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1)Economic Issues in Business

Businesses face many economic issues that can help or hurt their bottom lines. When the
managers of a business understand economic issues, they can decide how best to change or
maintain operations to deal with a short- or long-term economic situation. Businesses can also
learn a lot from how similar firms have dealt with economic issues in the past. The economic
crisis of 2008 was caused by economic factors, but ethical issues almost certainly made it worse.
Low interest rates and rapid growth caused a housing bubble, which eventually burst, but the US
economy has experienced several such bubbles without the major dislocations of this one.
Ethical failures on the part of most of the major banks and some consumers inflated housing
prices to a much larger extent than previously, and the resultant crash turned out to be much
more severe.

A monopoly is a company that controls an industry due to a lack of big competitors. A possible
example is Microsoft's Internet Explorer monopoly in the Internet browser market. A company
that is a monopoly can be sued if the government believes it is engaging in illegal practices to
maintain its monopoly. This happened to Microsoft due to the practice of bundling Internet
Explorer in computers. The government sued them and the company paid a fine.
A company interested in defeating a monopoly must have a product or service that is a big
improvement over the monopoly. It must also dedicate lots of money to marketing the product
since consumers will be used to the monopoly's products.
2) Mergers
Mergers between two firms help companies become bigger and reach a larger market. Mergers
are a positive sign of a company's financial health and usually increase the resulting company's
stock price.

Layoffs occur when a company wants to cut costs drastically and quickly. Some layoffs focus on
a few departments, while many firms cut employees from all over the company. Layoffs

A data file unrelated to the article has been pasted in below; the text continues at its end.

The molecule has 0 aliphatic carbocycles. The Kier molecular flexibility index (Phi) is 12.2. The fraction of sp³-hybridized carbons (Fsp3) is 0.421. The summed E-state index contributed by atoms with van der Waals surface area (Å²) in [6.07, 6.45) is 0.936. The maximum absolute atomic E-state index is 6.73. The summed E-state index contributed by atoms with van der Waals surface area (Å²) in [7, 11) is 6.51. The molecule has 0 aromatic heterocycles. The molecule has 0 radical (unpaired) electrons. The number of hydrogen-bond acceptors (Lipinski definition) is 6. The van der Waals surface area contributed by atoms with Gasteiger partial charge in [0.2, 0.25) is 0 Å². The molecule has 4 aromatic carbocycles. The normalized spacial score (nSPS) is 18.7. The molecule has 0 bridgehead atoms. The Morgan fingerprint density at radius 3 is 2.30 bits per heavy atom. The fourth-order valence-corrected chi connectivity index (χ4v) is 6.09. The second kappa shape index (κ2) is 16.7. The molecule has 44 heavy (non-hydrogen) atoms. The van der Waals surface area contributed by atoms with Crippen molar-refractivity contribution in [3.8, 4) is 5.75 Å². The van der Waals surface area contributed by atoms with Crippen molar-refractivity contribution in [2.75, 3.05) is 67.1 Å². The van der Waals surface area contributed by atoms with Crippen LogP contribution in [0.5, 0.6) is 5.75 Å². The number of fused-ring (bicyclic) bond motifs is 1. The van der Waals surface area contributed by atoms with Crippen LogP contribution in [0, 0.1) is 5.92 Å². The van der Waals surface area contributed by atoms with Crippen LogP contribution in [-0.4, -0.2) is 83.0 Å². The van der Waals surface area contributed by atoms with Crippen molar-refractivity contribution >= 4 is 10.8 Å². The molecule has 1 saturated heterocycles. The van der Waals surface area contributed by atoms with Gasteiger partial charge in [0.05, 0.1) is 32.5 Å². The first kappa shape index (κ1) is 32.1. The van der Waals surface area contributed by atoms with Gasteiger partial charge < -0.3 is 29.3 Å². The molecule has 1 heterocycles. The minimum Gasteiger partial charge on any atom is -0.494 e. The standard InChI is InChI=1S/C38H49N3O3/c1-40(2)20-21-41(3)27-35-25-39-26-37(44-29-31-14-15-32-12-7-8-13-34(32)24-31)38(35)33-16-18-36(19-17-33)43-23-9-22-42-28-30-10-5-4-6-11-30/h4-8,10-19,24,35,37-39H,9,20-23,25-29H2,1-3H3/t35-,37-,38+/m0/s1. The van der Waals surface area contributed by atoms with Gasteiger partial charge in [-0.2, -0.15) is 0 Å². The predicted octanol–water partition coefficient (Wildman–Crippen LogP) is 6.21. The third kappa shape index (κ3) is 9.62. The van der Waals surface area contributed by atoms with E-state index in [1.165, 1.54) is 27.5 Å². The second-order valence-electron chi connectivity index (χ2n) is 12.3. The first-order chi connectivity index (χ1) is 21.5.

instantly reduce expenses, but there is no easy way to calculate the costs of losing employee
knowledge and forcing the remaining employees to take on a heavier workload. Productivity can
decrease if too much work is forced on the employees who are still there.

economic recessions occur due to a drop in consumer spending. This leads to businesses finding
different ways to reduce their own spending. Since consumers spend less, businesses may
increase the number of sales to reduce inventory or delay building new offices and factories.
Businesses can survive recessions if they have enough extra cash so that reduced consumer
spending doesn't result in more extreme actions like layoffs. Recessions hurt industries that
depend on discretionary income or extra income, like the film and advertising industries.
The most flagrant ethical abuses were seen in the behavior of the financial organizations that
made loans without verifying creditworthiness. They sometimes misrepresented the terms of
mortgages to buyers, and in some cases used appraisals that were inaccurate. They then did not
follow appropriate procedures when registering loans and mortgages and, when the lack of
documentation was discovered during foreclosures, some companies fabricated documents
fraudulently. In many cases, the ethical failures can be traced to a lack of training of low-level
workers who were told they were acting correctly. Such failures point to a lack of a code of
ethics and a lack of an ethical orientation at the management level. A major unresolved issue of
the crisis is that such behavior has not been punished and ethical abuses continue.
While many financial institutions took advantage of borrowers and even actively misled them,
many borrowers were only too willing to go along with unethical practices to obtain loans. Some
borrowers misrepresented their assets and incomes while others lied about their intention to
reside in an owner-occupied residence. Within an ethically appropriate framework, such
behavior would not result in rewards as the financial institutions would normally have verified
borrower information, and refused loans to unqualified applicants. When the banks stopped
making such verifications, unethical behavior on the part of borrowers grew as a result

Governments have been acting unethically, first in promoting home ownership among people
who couldn't afford it, and then by refusing to hold accountable those who played the biggest
part in precipitating the crisis. Government officials in 2011 maintain that the financial system is
still tool fragile to allow prosecutions and fines of major financial institutions that caused the
crisis, but this position itself is unethical. The major issue for governments is the extent to which
superficially unethical behavior in government can be justified in the name of avoiding a further
crisis that would damage everyone even more.
8)Ethical Behavior in the Financial Industry
It is clear that there were ethical lapses in the behavior of some companies and some consumers